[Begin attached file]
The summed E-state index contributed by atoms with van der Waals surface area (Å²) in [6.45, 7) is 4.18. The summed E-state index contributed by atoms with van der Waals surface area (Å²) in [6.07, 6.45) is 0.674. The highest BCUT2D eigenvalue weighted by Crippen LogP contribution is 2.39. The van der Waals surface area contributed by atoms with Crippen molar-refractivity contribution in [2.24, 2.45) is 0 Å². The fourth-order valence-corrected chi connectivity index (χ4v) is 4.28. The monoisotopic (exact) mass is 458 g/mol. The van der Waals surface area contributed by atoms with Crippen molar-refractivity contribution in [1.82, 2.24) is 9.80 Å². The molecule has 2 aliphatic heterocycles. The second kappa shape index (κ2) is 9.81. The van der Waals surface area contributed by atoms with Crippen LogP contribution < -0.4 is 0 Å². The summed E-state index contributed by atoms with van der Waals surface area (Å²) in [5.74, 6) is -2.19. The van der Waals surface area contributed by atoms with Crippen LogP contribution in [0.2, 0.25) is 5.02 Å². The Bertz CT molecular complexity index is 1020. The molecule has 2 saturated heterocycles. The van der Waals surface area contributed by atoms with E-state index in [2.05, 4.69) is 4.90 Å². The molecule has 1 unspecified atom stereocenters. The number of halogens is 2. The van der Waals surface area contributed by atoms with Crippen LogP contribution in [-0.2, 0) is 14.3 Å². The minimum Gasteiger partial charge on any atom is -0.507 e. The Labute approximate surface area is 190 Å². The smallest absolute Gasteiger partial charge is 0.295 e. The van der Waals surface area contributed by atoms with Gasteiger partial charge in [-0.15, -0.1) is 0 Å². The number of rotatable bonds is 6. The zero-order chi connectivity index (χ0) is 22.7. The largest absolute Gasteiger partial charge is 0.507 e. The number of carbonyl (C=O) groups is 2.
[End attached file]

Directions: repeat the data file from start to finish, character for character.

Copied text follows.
The summed E-state index contributed by atoms with van der Waals surface area (Å²) in [6.45, 7) is 4.18. The summed E-state index contributed by atoms with van der Waals surface area (Å²) in [6.07, 6.45) is 0.674. The highest BCUT2D eigenvalue weighted by Crippen LogP contribution is 2.39. The van der Waals surface area contributed by atoms with Crippen molar-refractivity contribution in [2.24, 2.45) is 0 Å². The fourth-order valence-corrected chi connectivity index (χ4v) is 4.28. The monoisotopic (exact) mass is 458 g/mol. The van der Waals surface area contributed by atoms with Crippen molar-refractivity contribution in [1.82, 2.24) is 9.80 Å². The molecule has 2 aliphatic heterocycles. The second kappa shape index (κ2) is 9.81. The van der Waals surface area contributed by atoms with Crippen LogP contribution < -0.4 is 0 Å². The summed E-state index contributed by atoms with van der Waals surface area (Å²) in [5.74, 6) is -2.19. The van der Waals surface area contributed by atoms with Crippen LogP contribution in [0.2, 0.25) is 5.02 Å². The Bertz CT molecular complexity index is 1020. The molecule has 2 saturated heterocycles. The van der Waals surface area contributed by atoms with E-state index in [2.05, 4.69) is 4.90 Å². The molecule has 1 unspecified atom stereocenters. The number of halogens is 2. The van der Waals surface area contributed by atoms with Crippen LogP contribution in [-0.2, 0) is 14.3 Å². The minimum Gasteiger partial charge on any atom is -0.507 e. The Labute approximate surface area is 190 Å². The smallest absolute Gasteiger partial charge is 0.295 e. The van der Waals surface area contributed by atoms with Gasteiger partial charge in [-0.15, -0.1) is 0 Å². The number of rotatable bonds is 6. The zero-order chi connectivity index (χ0) is 22.7. The largest absolute Gasteiger partial charge is 0.507 e. The number of carbonyl (C=O) groups is 2.